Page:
The 400 Years – The Silent Years
The 400 years between when the last book of the Old Testament, Malachi, and those of the New Testament were written are called the “silent years” because there is no Biblical account for them. Although it appears that God did not communicate through prophets during that time, the Lord was actually orchestrating history and the movement of nations to prepare the world for the coming of the Messiah.
The underlying theme of the Bible is the plan of salvation. There are many historical events that are apparently missing from it because they do not add to the underlying theme of God’s word. The 400 “silent years” are an example of this. Malachi prophesied that the time would be fulfilled and that the Lord would send the spirit of Elijah before the great and dreadful day of the Lord (Malachi 4:5-6).
John the Baptist was the fulfillment of Malachi’s prophecy (Luke 1:16, 17). He was the one who prepared the way for the ministry of Jesus. “Now after John was put in prison, Jesus came to Galilee, preaching the gospel of the kingdom of God, and saying, “The time is fulfilled, and the kingdom of God is at hand. Repent, and believe in the gospel” (Mark 1:14-15). The exact time for the coming of the Messiah had been foretold by the prophets (Daniel 9:24, 25). In heaven, the time for this event had been predetermined (Acts 17:26). And “when the time had fully come, God sent forth his Son, born of woman, born under the law” (Galatians 4:4).
Jesus understood this and basically explained why there was a gap of silence: “For all the prophets and the law prophesied until John. And if you are willing to receive it, he is Elijah who is to come. He who has ears to hear, let him hear!” (Matthew 11:13-15). The last book of the Old Testament has a prophecy about John the Baptist and the New Testament starts off with his birth and life because he was the one who prepared the way for the ministry of Jesus.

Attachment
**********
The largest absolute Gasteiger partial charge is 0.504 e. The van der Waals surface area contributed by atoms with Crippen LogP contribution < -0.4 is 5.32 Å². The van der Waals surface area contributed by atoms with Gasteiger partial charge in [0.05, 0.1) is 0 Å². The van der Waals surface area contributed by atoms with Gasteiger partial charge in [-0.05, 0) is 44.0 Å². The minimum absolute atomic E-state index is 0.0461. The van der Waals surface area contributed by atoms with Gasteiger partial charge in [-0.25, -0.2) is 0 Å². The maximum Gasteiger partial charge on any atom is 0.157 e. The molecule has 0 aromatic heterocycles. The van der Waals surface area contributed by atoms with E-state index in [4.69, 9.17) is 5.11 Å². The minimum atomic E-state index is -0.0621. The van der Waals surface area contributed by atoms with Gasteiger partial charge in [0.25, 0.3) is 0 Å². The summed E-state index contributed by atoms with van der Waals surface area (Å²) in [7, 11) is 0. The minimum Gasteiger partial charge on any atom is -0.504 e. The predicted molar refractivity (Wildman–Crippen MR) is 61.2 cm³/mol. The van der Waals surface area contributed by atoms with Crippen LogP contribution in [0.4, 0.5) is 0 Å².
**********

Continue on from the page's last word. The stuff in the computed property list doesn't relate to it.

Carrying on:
Christ came at a favorable time in history. The world was under one government. Travel by land and sea was made easier. The Greek language was universal and the Scriptures had been available in Greek—the LXX—for about two hundred years. The Jews were dispersed among many nations and would travel to Jerusalem for the annual feasts. During these travels, they had the opportunity to share their religion and bear witness to the Creator, the true God.
Unfortunately, at the appointed time that Jesus came, the Jews misinterpreted some of the prophecies and hoped that the Messiah would deliver them from the Romans and restore their nation as a world empire. Their hopes were contrary to the Messiah’s spiritual mission (Zechariah 9:9; Isaiah 6:10; 53:1-10).
A superficial reading of the Bible would make it appear that there is an unexplained 400 year-gap, but it is actually explained as it has just been shown that the Lord was working behind the scenes to prepare the world to receive the good news of His salvation and deliver His people from the captivity of sin (Job 34:16-20).
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In His service,